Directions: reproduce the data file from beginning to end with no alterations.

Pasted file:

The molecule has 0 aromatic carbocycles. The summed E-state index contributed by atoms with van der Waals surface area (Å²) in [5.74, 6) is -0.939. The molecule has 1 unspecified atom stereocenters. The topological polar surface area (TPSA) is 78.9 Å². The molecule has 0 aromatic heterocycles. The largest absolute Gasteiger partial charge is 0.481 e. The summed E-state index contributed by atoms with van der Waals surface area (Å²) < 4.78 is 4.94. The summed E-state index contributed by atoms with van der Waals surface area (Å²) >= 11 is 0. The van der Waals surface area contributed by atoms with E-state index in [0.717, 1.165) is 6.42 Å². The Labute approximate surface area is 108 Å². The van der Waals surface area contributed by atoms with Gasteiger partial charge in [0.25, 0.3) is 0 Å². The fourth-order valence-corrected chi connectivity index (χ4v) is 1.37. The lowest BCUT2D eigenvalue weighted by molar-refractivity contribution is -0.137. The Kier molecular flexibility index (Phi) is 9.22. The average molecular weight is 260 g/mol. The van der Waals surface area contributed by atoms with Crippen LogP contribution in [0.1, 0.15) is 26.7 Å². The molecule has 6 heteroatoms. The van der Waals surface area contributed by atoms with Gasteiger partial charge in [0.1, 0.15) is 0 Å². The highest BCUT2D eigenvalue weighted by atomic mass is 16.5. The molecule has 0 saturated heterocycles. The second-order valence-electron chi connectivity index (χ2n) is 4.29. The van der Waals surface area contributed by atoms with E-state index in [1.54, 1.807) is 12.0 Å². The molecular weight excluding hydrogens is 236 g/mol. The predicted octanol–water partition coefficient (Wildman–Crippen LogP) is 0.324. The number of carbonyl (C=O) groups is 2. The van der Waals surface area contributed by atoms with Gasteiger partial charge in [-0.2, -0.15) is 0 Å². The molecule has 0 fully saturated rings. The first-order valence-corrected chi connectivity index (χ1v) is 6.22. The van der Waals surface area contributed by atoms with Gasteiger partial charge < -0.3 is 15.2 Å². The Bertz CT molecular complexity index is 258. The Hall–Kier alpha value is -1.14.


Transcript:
The molecule has 0 aromatic carbocycles. The summed E-state index contributed by atoms with van der Waals surface area (Å²) in [5.74, 6) is -0.939. The molecule has 1 unspecified atom stereocenters. The topological polar surface area (TPSA) is 78.9 Å². The molecule has 0 aromatic heterocycles. The largest absolute Gasteiger partial charge is 0.481 e. The summed E-state index contributed by atoms with van der Waals surface area (Å²) < 4.78 is 4.94. The summed E-state index contributed by atoms with van der Waals surface area (Å²) >= 11 is 0. The van der Waals surface area contributed by atoms with E-state index in [0.717, 1.165) is 6.42 Å². The Labute approximate surface area is 108 Å². The van der Waals surface area contributed by atoms with Gasteiger partial charge in [0.25, 0.3) is 0 Å². The fourth-order valence-corrected chi connectivity index (χ4v) is 1.37. The lowest BCUT2D eigenvalue weighted by molar-refractivity contribution is -0.137. The Kier molecular flexibility index (Phi) is 9.22. The average molecular weight is 260 g/mol. The van der Waals surface area contributed by atoms with Crippen LogP contribution in [0.1, 0.15) is 26.7 Å². The molecule has 6 heteroatoms. The van der Waals surface area contributed by atoms with Gasteiger partial charge in [0.1, 0.15) is 0 Å². The highest BCUT2D eigenvalue weighted by atomic mass is 16.5. The molecule has 0 saturated heterocycles. The second-order valence-electron chi connectivity index (χ2n) is 4.29. The van der Waals surface area contributed by atoms with E-state index in [1.54, 1.807) is 12.0 Å². The molecular weight excluding hydrogens is 236 g/mol. The predicted octanol–water partition coefficient (Wildman–Crippen LogP) is 0.324. The number of carbonyl (C=O) groups is 2. The van der Waals surface area contributed by atoms with Gasteiger partial charge in [-0.2, -0.15) is 0 Å². The molecule has 0 fully saturated rings. The first-order valence-corrected chi connectivity index (χ1v) is 6.22. The van der Waals surface area contributed by atoms with Gasteiger partial charge < -0.3 is 15.2 Å². The Bertz CT molecular complexity index is 258. The Hall–Kier alpha value is -1.14.